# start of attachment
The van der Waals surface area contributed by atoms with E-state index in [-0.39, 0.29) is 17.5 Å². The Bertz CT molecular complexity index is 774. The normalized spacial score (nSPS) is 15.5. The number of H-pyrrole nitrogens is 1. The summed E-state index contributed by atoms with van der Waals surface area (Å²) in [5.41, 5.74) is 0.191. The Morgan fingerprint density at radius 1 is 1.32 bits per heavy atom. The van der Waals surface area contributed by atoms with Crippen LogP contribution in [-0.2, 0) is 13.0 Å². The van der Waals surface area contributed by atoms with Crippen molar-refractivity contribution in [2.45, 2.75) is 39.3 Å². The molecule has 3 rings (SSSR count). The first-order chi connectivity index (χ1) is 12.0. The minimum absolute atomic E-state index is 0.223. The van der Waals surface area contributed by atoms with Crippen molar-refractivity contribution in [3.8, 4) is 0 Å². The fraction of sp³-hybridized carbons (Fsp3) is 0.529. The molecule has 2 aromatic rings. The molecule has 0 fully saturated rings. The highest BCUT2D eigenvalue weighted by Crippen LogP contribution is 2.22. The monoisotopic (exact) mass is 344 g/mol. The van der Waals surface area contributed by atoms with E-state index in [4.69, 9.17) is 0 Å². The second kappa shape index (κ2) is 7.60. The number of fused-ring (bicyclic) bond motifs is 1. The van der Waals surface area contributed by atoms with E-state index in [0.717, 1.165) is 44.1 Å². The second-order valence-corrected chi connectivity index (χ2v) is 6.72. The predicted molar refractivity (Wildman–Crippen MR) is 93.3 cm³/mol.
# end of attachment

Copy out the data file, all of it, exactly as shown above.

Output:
The van der Waals surface area contributed by atoms with E-state index in [-0.39, 0.29) is 17.5 Å². The Bertz CT molecular complexity index is 774. The normalized spacial score (nSPS) is 15.5. The number of H-pyrrole nitrogens is 1. The summed E-state index contributed by atoms with van der Waals surface area (Å²) in [5.41, 5.74) is 0.191. The Morgan fingerprint density at radius 1 is 1.32 bits per heavy atom. The van der Waals surface area contributed by atoms with Crippen LogP contribution in [-0.2, 0) is 13.0 Å². The van der Waals surface area contributed by atoms with Crippen molar-refractivity contribution in [2.45, 2.75) is 39.3 Å². The molecule has 3 rings (SSSR count). The first-order chi connectivity index (χ1) is 12.0. The minimum absolute atomic E-state index is 0.223. The van der Waals surface area contributed by atoms with Crippen molar-refractivity contribution in [3.8, 4) is 0 Å². The fraction of sp³-hybridized carbons (Fsp3) is 0.529. The molecule has 2 aromatic rings. The molecule has 0 fully saturated rings. The highest BCUT2D eigenvalue weighted by Crippen LogP contribution is 2.22. The monoisotopic (exact) mass is 344 g/mol. The van der Waals surface area contributed by atoms with E-state index in [4.69, 9.17) is 0 Å². The second kappa shape index (κ2) is 7.60. The number of fused-ring (bicyclic) bond motifs is 1. The van der Waals surface area contributed by atoms with E-state index in [0.717, 1.165) is 44.1 Å². The second-order valence-corrected chi connectivity index (χ2v) is 6.72. The predicted molar refractivity (Wildman–Crippen MR) is 93.3 cm³/mol.